When you register a drone with the FAA, you’ll get a government-issued ID number you can put as a note inside the battery compartment or any other internal part of the machine. In the future, though, you may have to make sure that number is perfectly visible — sort of a like small license plate for your UAV. Bloomberg has discovered a proposed rule filed earlier this month that would “require small unmanned aircraft owners to display the unique identifier assigned by the FAA upon completion of the registration process on an external surface of the aircraft.” If it becomes an official rule, you’d no longer be allowed to keep that number hidden.
As Bloomberg noted, visible registration numbers would allow regulators to keep a closer eye on personal drones. Authorities have long been trying to gain greater control over the flying machines, since they were involved in aircraft crashes in the past and due to growing concerns over terrorist use of UAVs. Late last year, the government required people who own drones 0.5 to 55 pounds to register their devices with the FAA — the UN even plans to support a single worldwide drone registry. And just a couple of months ago, the White House brought up the possibility of allowing law enforcement personnel to to track and shoot down civilian drones.
Unfortunately, the proposed rule was very short and didn’t include details on logistics and other info. Acting Administrator Dan Elwell simply said at an event on May 16th:
“We need assurances that any drone, any unmanned aircraft, operating in controlled airspace is identifiable and trackable. It’s as simple as that.”
Note that If it becomes an official rule in your country, you can no longer keep your UAV’s ID number hidden.
Do Check out requirements to license your drone
Mercedes Benz Accused Of Using Car Tracking Software On Their Cars
If you thought privacy issues end on social media then you might have to think again. Top Auto brand Mercedes Benz has been accused of using car tracking software to monitor drivers who use their cars.
The secret car tracking sensors, were all built into all new and used motors sold by the firm’s dealers, to enable them pinpoint the vehicle’s exact location.
Mercedes Benz Using Car Tracking Software
Mercedes has refused to say how long it has used the sensors and has insisted the sensors are only activated in “extreme circumstances” — when certain customers have defaulted on payment.
However it has admitted to sharing car owner information and vehicle location details with third-party bailiffs and recovery firms who repossess the cars.
British Ex cabinet minister David Davis has called for extensive investigation into the matter.
According to Davis, “This is not the first time big business has behaved like Big Brother — but it’s rare to be quite as deceitful as this, I have to question whether it is even legal to pass on information to other people such as bailiffs. I would think the relevant minister ought to look very closely at the legality of this procedure.”
British Human Rights Group, Liberty said Mercedes’ actions were disturbing and part of the “creeping growth of surveillance”.
Legal experts have also raised concerns. According to a legal practitioner, “Modern technology means our ability to keep personal information private is under threat like never before.
“Organisations that handle personal data need to be completely upfront about what they are doing. That Mercedes appear not to have been so in this case is concerning. Its customers may start to worry about what other personal information the company may be gathering, then passing on.”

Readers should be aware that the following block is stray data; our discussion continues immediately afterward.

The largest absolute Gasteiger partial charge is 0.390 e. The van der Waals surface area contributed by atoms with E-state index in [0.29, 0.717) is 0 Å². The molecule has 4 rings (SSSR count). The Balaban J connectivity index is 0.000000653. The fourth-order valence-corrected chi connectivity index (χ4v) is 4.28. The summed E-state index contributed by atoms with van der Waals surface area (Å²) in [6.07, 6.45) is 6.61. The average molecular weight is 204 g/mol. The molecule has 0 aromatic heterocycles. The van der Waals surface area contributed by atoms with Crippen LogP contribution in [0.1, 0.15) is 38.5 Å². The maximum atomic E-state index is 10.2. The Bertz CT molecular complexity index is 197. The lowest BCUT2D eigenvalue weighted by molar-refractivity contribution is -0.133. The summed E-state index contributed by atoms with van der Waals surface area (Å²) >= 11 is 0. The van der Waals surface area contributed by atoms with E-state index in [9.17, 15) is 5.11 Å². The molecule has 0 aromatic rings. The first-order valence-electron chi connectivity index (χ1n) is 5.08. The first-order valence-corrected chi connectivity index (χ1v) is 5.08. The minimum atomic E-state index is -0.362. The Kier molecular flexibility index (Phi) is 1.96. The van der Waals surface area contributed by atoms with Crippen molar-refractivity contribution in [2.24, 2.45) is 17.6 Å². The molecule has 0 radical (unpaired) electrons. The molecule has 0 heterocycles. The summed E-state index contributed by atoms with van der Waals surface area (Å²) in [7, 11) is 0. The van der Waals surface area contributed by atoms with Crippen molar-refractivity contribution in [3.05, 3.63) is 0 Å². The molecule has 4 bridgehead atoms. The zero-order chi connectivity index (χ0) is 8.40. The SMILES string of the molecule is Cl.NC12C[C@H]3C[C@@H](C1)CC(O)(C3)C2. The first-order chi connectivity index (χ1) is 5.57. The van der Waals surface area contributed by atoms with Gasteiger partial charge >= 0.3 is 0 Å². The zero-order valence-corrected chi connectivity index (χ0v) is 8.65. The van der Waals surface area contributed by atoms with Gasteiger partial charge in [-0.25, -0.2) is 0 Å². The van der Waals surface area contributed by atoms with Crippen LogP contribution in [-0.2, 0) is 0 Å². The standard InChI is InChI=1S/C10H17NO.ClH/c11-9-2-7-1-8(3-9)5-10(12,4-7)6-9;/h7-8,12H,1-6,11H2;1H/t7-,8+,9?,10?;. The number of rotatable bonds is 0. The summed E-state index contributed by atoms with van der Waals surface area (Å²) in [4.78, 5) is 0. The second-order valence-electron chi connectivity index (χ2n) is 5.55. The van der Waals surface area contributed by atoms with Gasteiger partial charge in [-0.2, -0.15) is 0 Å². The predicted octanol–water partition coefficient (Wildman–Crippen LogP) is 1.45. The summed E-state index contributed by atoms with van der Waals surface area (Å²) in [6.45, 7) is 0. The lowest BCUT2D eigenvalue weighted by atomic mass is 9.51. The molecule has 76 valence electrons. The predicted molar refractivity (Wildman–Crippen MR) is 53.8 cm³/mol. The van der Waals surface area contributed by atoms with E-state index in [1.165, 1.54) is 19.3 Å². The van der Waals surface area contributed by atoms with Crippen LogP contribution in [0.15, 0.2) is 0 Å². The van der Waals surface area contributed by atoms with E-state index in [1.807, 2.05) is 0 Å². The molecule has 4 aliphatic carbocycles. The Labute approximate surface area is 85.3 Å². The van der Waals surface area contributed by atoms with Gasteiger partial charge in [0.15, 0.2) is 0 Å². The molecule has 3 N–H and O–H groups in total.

Personally, I have always said that privacy in the 21st Century is more or less an illusion. Just when you think all your data is secure, then it hits you. Mercedes isn’t the first to do this, however their rivals BMW, Jaguar Land Rover and Volkswagen have all denied that they do similar tracking.
An investigation by The Sun months ago revealed that Amazon staff can listen to Alexa recordings of British couples rowing, discussing private family matters — and having sex.
Yes you read that line, having sex. I haven’t seen something as obnoxious and bizarre as listening to conversations and sex at the same time. I don’t know the perverted employees Amazon has employed but it’s not acceptable.
According To Mercedes Benz , the said sensors are not used to permanently track customers or access real time data. “When a customer chooses to finance the purchase of their car this way they sign a contract and agree to the location sensors in the car being activated in the event that they default or breach their agreement.
“This clause in the finance contract is in bold print, just above the customer’s signature.
“Locating the car is part of the repossession process and is not permanently tracking customers.
“It is only activated in exceptional circumstances where the customer has breached their finance agreement and repeatedly failed to reply to requests to contact us.”
Nevertheless, It’s actually good if you can track your car on your own terms and luckily I know a good car tracking service.
iTunes is going to be shut down officially
After almost two decades of service, Apple is reportedly dumping iTunes.
It first started off as rumors, but now it is going to be made official at WWDC in just a few hours.
Before this, you might have noticed that the Instagram and Facebook page of iTunes has had a slight change.
Posts on both pages has been entirely deleted – Apple’s move at shifting away from iTunes links, I guess.
Before this, there has been separate apps for music on its mobile devices, however, not available for Mac OS.
Relating to that, there is supposedly going to be an announcement for three separate apps for its music, TV and podcasts, and hopefully they’ll also be available for Mac Books.
We’ll just keep our fingers crossed for this and other big announcements at WWDC.